Crohn’s Disease (Regional Enteritis)

– A nonspecific chronic inflammatory disease of the gastrointestinal system most commonly affecting the distal ileum and the colon.

Causes and Incidence

The etiology is unknown, and research examining the causal role of immune factors, infectious agents, and dietary factors has proved fruitless. There are an estimated 30 to 50 cases per 100,000 population, and the incidence is rising in underdeveloped countries, among blacks and Hispanics, and in Western and Northern European and Anglo-Saxon populations. The disease is equally distributed across gender lines, is most common among Jews, and occurs primarily between 15 and 30 years of age.

Disease Process

Crohn’s disease begins with lymphedema in the GI submucosa and microscopic focal ulcerations of the mucosa. The inflammation spreads slowly and progressively, involving all layers of the intestinal wall, which thicken with extensive fibrosis and granulomas as patchy ulcerations form on the mucosa. This process creates a characteristic cobblestone appearance of the mucosa. As the disease progresses, the mesentery becomes edematous and thickens, and mesenteric fat extends onto the serosal surface of the bowel, causing serositis with adhesion of bowel loops to one another. Mesenteric lymph nodes enlarge, and abscess and deep sinus tracts and fissures are formed. Eventually the lumen of the intestine severely narrows or becomes obstructed. This process very often affects one segment of the intestine, skips over normal tissue, then repeats the obstructive process in another segment (iskip lesionsi).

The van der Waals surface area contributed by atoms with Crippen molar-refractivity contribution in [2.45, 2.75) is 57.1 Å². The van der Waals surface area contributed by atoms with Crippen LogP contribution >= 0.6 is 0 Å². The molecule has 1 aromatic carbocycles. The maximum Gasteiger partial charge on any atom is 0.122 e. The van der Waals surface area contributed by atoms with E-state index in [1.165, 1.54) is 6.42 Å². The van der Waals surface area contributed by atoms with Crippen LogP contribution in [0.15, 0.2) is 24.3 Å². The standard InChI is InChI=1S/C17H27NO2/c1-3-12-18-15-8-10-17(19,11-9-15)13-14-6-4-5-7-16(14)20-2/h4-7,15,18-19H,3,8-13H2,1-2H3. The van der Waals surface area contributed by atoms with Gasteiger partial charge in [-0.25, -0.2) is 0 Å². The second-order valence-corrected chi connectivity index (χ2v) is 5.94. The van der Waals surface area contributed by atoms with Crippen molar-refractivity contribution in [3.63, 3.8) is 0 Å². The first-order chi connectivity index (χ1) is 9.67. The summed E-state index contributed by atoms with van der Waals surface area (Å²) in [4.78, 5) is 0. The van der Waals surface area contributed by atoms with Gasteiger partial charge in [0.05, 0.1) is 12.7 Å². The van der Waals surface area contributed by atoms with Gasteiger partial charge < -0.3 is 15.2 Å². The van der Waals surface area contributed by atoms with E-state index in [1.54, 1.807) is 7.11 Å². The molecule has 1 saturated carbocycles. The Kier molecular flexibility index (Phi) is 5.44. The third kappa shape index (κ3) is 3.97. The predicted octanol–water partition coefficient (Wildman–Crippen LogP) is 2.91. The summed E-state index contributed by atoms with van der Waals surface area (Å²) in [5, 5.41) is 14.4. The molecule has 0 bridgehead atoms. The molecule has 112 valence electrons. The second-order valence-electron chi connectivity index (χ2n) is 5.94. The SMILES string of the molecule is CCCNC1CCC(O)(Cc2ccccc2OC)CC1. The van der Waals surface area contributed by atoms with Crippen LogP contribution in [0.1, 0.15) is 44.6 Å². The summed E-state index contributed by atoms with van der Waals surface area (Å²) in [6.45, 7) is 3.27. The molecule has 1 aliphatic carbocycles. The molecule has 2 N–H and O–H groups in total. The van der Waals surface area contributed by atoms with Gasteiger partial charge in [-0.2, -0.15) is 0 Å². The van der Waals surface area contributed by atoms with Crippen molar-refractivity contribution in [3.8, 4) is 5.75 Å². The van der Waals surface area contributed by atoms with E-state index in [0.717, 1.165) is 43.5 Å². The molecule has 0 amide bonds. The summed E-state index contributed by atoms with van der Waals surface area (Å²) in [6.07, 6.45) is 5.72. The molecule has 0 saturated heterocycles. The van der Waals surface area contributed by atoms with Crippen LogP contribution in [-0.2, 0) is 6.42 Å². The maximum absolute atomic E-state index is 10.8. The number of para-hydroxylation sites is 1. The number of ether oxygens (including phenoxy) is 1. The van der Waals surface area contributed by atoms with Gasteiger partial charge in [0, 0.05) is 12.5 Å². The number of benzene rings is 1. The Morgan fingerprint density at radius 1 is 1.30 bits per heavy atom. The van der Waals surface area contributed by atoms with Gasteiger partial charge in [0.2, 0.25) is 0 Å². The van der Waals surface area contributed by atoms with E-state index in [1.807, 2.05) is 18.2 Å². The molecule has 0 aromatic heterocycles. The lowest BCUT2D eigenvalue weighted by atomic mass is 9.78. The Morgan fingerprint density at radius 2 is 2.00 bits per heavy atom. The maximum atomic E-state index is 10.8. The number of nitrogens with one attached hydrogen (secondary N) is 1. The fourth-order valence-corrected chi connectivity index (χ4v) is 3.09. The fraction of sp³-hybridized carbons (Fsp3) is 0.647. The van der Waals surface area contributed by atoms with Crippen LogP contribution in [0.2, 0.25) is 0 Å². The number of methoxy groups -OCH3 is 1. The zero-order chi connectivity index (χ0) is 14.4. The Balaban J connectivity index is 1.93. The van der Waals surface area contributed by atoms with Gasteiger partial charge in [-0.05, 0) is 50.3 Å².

Symptoms

Symptoms may be abrupt or insidious in onset and are characterized by exacerbations and remissions. The most common presenting features are chronic diarrhea with urgency and incontinence; abdominal pain and cramping, often in the lower right quadrant; fever; anorexia; and weight loss. However, some individuals have acute abdominal pain resembling that caused by appendicitis.

Potential Complications

Complications of Crohn’s disease can be either intestinal or systemic. An anal fistula or perianal abscess caused by chronic diarrhea is the most common complication. Other fistulas may form to the bladder, vagina, or skin. Malabsorption, obstruction, perforation, and cancer of the colon are other intestinal complications. Systemic complications include arthritis, episcleritis, stomatitis, erythema nodosum, pyoderma gangrenosum, ankylosing spondylitis, sacroiliitis, uveitis, and sclerosing cholangitis.

Diagnostic Tests

Barium series
Linear ulcerations, skip lesions, thickening of wall, narrowing of lumen

Colonoscopy
Cobblestone mucosa

Biopsy
To aid in differentiation of disease

Laboratory studies
Nonspecific; may include decreased hemoglobin and hematocrit, serum albumin, and folic acid; elevated erythrocyte sedimentation rate

Treatments

Surgery
Bowel resection with failure to respond to conservative therapy; colectomy with ileostomy when disease is limited to colon; strictureplasty to open obstructions.

Drugs
Sulfasalazine, corticosteroids, and metronidazole to treat inflammation and ulceration; anticholinergics for diarrhea; fat-soluble vitamins, folic acid, iron, calcium magnesium, and zinc for replacement; immunosuppressive agents for retractive disease.

General
Adequate rest; nutrition: NPO in acute phase to rest bowel, followed by total parenteral nutrition or restricted diet low in fiber; emotional support for anxiety and depression; referral to source of information and support group.